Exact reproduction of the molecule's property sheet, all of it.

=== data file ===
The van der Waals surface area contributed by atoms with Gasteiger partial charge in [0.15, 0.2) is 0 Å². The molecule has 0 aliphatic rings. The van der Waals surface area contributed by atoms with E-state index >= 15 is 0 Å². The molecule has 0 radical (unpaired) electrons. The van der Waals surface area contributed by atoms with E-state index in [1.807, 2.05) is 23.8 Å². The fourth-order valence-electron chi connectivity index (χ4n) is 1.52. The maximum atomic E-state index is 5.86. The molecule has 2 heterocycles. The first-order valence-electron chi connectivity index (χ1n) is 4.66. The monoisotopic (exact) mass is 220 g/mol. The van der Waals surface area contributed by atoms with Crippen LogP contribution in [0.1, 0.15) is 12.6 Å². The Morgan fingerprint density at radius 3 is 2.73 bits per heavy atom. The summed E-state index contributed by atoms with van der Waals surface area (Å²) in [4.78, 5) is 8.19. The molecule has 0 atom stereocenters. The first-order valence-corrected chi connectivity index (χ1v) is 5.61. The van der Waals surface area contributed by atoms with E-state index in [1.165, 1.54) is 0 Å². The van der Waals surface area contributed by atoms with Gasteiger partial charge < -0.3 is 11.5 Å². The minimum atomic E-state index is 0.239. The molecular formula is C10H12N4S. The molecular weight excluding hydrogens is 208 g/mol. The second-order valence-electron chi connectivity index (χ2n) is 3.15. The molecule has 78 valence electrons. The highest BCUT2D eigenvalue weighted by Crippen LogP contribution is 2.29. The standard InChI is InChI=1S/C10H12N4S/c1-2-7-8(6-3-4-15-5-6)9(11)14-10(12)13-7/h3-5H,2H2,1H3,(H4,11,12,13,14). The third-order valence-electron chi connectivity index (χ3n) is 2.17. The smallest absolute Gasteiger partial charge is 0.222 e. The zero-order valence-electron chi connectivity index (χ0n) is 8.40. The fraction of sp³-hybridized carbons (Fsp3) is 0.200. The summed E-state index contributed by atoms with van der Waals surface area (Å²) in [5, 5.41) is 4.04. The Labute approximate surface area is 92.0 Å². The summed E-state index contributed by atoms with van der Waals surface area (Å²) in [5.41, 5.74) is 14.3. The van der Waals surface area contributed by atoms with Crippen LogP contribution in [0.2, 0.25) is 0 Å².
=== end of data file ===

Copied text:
The van der Waals surface area contributed by atoms with Gasteiger partial charge in [0.15, 0.2) is 0 Å². The molecule has 0 aliphatic rings. The van der Waals surface area contributed by atoms with E-state index >= 15 is 0 Å². The molecule has 0 radical (unpaired) electrons. The van der Waals surface area contributed by atoms with E-state index in [1.807, 2.05) is 23.8 Å². The fourth-order valence-electron chi connectivity index (χ4n) is 1.52. The maximum atomic E-state index is 5.86. The molecule has 2 heterocycles. The first-order valence-electron chi connectivity index (χ1n) is 4.66. The monoisotopic (exact) mass is 220 g/mol. The van der Waals surface area contributed by atoms with Crippen LogP contribution in [0.1, 0.15) is 12.6 Å². The Morgan fingerprint density at radius 3 is 2.73 bits per heavy atom. The summed E-state index contributed by atoms with van der Waals surface area (Å²) in [4.78, 5) is 8.19. The molecule has 0 atom stereocenters. The first-order valence-corrected chi connectivity index (χ1v) is 5.61. The van der Waals surface area contributed by atoms with E-state index in [1.165, 1.54) is 0 Å². The van der Waals surface area contributed by atoms with Gasteiger partial charge < -0.3 is 11.5 Å². The minimum atomic E-state index is 0.239. The molecular formula is C10H12N4S. The molecular weight excluding hydrogens is 208 g/mol. The second-order valence-electron chi connectivity index (χ2n) is 3.15. The molecule has 78 valence electrons. The highest BCUT2D eigenvalue weighted by Crippen LogP contribution is 2.29. The standard InChI is InChI=1S/C10H12N4S/c1-2-7-8(6-3-4-15-5-6)9(11)14-10(12)13-7/h3-5H,2H2,1H3,(H4,11,12,13,14). The third-order valence-electron chi connectivity index (χ3n) is 2.17. The smallest absolute Gasteiger partial charge is 0.222 e. The zero-order valence-electron chi connectivity index (χ0n) is 8.40. The fraction of sp³-hybridized carbons (Fsp3) is 0.200. The summed E-state index contributed by atoms with van der Waals surface area (Å²) in [5, 5.41) is 4.04. The Labute approximate surface area is 92.0 Å². The summed E-state index contributed by atoms with van der Waals surface area (Å²) in [5.41, 5.74) is 14.3. The van der Waals surface area contributed by atoms with Crippen LogP contribution in [0.2, 0.25) is 0 Å².